Executions in Iran rose by 25 per cent in 2021 ― including a surge in those executed for drug offences and the hanging of at least 17 women ― according to a report by two leading NGOs.
The report called for world powers negotiating with Iran on reviving its nuclear deal to make capital punishment among the "central parts of negotiations".
The rate of executions accelerated after the June election of hardline President Ebrahim Raisi, a former judiciary chief, the report by Norway's Iran Human Rights and France's Together Against the Death Penalty said, AFP reported.
Iran executes more people annually then any nation, other than China.
At least 333 people were executed last year, a 25 per cent increase compared with 267 in 2020, said the report, based on official media and sources inside Iran.
At least 126 executions were for drug-related charges, five times higher than the 2020 figure of 25.
It marked a major reversal of a trend of a decline in drug-related executions since Iran adopted amendments to its anti-narcotics law in 2017 under international pressure.
More than 80 per cent of executions were not officially announced, including all those for drug-related offences, it said.
The report "reveals an increase in the number of executions, an alarming rise in the implementation of death sentences for drug offences and an ongoing lack of transparency", the NGOs said.
IHR director Mahmood Amiry Moghaddam said there was "less scrutiny" on Iran's rights record as powers focused on bringing the nuclear negotiations to a positive conclusion.
"There will be no sustainable (deal)... unless the situation of human rights in general and the death penalty in particular, are central parts of the negotiations," he said.
At least 17 women were executed in 2021, compared with nine in 2020, while 12 were sentenced for murder and five on drug-related charges.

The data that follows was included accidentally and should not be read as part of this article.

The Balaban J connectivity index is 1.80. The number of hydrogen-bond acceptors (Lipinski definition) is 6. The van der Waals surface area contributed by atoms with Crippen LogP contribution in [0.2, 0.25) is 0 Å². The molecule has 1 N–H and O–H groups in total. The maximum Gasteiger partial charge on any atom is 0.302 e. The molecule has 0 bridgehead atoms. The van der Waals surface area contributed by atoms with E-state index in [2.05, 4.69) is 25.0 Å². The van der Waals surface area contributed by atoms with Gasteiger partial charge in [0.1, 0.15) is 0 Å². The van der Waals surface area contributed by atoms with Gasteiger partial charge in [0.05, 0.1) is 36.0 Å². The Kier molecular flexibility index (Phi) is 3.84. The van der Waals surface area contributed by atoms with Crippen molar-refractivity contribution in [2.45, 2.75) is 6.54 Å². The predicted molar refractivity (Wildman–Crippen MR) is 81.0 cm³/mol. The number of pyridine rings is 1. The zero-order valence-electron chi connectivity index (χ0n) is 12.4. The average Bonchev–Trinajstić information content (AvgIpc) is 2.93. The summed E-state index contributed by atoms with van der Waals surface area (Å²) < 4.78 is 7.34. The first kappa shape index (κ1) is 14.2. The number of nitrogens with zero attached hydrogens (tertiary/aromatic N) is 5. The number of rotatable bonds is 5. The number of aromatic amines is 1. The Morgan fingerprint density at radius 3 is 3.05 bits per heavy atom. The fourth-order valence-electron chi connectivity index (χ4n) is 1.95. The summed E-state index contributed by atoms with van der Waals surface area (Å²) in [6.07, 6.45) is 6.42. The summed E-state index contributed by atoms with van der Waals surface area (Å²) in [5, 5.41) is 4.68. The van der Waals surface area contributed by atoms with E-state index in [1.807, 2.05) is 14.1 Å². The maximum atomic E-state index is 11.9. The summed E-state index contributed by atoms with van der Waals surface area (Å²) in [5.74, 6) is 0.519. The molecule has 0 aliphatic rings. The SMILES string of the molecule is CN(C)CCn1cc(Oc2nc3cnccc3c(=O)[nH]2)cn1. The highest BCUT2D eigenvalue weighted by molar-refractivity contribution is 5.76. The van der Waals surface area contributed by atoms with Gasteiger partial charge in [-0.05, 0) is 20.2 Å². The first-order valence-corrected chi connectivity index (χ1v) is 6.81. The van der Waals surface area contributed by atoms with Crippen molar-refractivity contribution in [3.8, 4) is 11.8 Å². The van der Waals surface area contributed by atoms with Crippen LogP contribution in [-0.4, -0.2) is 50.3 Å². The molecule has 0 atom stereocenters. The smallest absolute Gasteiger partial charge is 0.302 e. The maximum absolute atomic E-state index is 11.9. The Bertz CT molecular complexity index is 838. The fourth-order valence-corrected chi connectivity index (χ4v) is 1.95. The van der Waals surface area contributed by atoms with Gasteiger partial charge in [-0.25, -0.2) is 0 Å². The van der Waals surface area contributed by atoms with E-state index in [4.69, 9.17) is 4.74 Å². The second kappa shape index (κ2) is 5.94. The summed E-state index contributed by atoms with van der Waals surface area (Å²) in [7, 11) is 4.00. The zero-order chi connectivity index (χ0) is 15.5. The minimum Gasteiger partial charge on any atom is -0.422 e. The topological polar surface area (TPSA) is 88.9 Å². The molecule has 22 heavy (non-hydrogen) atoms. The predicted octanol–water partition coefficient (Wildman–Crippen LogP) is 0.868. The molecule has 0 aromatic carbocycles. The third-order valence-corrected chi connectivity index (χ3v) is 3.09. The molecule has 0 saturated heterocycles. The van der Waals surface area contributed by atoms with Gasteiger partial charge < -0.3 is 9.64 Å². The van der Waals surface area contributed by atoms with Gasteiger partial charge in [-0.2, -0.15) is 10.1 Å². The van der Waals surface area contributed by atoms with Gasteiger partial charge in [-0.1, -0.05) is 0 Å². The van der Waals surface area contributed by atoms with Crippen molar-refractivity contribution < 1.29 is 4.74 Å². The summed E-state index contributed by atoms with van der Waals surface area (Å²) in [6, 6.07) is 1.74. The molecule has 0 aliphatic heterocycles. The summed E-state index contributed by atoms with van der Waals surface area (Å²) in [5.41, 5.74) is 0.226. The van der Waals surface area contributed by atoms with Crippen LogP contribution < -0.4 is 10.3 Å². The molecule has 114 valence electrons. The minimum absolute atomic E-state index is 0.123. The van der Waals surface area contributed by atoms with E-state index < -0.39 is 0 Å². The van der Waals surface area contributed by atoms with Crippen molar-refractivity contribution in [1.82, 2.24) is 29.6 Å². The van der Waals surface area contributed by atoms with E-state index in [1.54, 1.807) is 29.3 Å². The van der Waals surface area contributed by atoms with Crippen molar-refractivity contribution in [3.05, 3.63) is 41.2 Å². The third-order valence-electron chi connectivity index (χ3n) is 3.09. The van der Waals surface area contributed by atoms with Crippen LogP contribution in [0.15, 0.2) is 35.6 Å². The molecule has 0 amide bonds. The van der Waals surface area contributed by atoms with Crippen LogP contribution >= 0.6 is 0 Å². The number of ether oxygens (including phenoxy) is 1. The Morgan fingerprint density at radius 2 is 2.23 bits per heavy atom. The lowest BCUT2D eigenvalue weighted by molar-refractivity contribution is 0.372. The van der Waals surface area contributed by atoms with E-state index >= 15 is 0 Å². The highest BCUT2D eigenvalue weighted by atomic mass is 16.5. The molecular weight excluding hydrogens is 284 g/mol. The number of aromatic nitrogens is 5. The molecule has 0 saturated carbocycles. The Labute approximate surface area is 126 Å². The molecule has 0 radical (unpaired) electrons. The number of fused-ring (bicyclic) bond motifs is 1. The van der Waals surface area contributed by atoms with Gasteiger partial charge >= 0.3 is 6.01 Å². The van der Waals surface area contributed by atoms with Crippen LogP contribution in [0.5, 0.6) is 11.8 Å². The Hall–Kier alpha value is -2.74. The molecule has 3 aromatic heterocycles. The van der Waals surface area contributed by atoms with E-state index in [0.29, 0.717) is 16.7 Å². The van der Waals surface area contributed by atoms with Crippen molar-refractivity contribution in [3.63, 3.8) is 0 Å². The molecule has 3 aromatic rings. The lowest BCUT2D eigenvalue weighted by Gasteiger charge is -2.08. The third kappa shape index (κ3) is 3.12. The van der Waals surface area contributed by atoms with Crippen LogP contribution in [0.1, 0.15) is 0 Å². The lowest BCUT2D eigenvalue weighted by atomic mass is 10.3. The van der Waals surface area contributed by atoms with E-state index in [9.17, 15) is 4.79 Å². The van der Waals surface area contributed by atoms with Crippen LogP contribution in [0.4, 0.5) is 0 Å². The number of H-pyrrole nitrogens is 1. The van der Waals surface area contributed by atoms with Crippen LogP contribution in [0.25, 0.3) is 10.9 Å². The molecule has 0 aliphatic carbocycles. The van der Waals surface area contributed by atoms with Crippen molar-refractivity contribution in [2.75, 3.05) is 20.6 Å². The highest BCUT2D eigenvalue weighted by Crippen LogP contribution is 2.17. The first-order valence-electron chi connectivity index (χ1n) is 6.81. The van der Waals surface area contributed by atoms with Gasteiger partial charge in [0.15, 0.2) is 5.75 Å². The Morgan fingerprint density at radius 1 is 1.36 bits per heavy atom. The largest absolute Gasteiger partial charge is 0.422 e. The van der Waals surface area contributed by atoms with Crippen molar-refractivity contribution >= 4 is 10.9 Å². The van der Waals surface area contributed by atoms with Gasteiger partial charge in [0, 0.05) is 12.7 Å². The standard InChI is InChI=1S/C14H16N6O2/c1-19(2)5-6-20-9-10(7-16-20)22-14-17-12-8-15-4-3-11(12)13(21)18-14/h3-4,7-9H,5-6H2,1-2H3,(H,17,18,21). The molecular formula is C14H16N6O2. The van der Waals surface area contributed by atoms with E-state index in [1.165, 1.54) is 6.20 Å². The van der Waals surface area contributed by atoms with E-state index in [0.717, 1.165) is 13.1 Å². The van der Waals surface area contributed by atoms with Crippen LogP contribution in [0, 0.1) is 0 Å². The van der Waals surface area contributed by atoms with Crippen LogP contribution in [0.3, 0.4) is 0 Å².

Concern has grown over the number of women executed on charges of murdering a husband or relative who activists believe may have been abusive.
The report said Zahra Esmaili, who shot her husband dead in 2017, was executed in February 2021 and may have had a heart attack before being hanged after watching others suffer the same fate.
In another case, Maryam Karimi was convicted for the murder of her husband and was hanged in March last year, with her daughter carrying out the execution by kicking away the stool, as is allowed under Iranian law.
'Alarm' over executions of ethnic minorities
The report also expressed concern that the execution of ethnic minorities also continued to rise last year, accounting for a disproportionately large number of those hanged.
Prisoners from the Baluch minority accounted for 21 per cent of all executions in 2021, although they only represent two to six per cent of Iran's population, it said.
Most prisoners executed for security-related charges belonged to the ethnic Arab, Baluch and Kurdish minorities, it said.
"We are alarmed at the disproportionate number of ethnic minority executions as evidenced in this report," said ECPM director Raphael Chenuil-Hazan.
In one welcome development, the report said there were no public executions in Iran in 2021 for the first time in a decade, but expressed concern they could start again.
"A society routinely exposed to such organised violence has accepted the death penalty as a legal solution, and the death penalty has consequently become a tool of repression in the government's hands," the Iranian director Mohammad Rasoulof, whose films on the impact of the death penalty in Iran have won international prizes, wrote in a preface to the report.